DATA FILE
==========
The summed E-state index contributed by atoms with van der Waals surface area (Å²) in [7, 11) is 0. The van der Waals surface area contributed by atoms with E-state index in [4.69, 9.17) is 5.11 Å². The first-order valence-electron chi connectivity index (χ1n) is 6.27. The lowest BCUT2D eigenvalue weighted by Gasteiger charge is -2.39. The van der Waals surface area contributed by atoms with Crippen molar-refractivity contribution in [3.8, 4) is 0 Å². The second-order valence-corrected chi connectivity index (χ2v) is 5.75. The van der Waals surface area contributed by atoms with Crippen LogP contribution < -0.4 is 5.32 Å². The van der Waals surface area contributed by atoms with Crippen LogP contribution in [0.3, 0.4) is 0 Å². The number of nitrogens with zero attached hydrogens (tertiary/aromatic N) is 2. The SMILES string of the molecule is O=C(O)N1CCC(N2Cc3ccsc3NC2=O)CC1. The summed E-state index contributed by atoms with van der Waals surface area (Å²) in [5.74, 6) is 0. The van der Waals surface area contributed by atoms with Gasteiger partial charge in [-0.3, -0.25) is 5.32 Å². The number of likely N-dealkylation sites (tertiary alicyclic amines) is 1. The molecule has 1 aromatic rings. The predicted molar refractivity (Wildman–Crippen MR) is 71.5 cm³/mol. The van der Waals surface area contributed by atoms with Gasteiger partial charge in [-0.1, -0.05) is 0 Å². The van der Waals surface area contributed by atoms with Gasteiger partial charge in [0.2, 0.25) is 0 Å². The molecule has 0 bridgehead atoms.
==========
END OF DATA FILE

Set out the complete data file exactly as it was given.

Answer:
The summed E-state index contributed by atoms with van der Waals surface area (Å²) in [7, 11) is 0. The van der Waals surface area contributed by atoms with E-state index in [4.69, 9.17) is 5.11 Å². The first-order valence-electron chi connectivity index (χ1n) is 6.27. The lowest BCUT2D eigenvalue weighted by Gasteiger charge is -2.39. The van der Waals surface area contributed by atoms with Crippen molar-refractivity contribution in [3.8, 4) is 0 Å². The second-order valence-corrected chi connectivity index (χ2v) is 5.75. The van der Waals surface area contributed by atoms with Crippen LogP contribution < -0.4 is 5.32 Å². The van der Waals surface area contributed by atoms with Crippen LogP contribution in [0.3, 0.4) is 0 Å². The number of nitrogens with zero attached hydrogens (tertiary/aromatic N) is 2. The SMILES string of the molecule is O=C(O)N1CCC(N2Cc3ccsc3NC2=O)CC1. The summed E-state index contributed by atoms with van der Waals surface area (Å²) in [5.74, 6) is 0. The van der Waals surface area contributed by atoms with Gasteiger partial charge in [-0.3, -0.25) is 5.32 Å². The number of likely N-dealkylation sites (tertiary alicyclic amines) is 1. The molecule has 1 aromatic rings. The predicted molar refractivity (Wildman–Crippen MR) is 71.5 cm³/mol. The van der Waals surface area contributed by atoms with Gasteiger partial charge in [-0.1, -0.05) is 0 Å². The van der Waals surface area contributed by atoms with Gasteiger partial charge in [0.2, 0.25) is 0 Å². The molecule has 0 bridgehead atoms.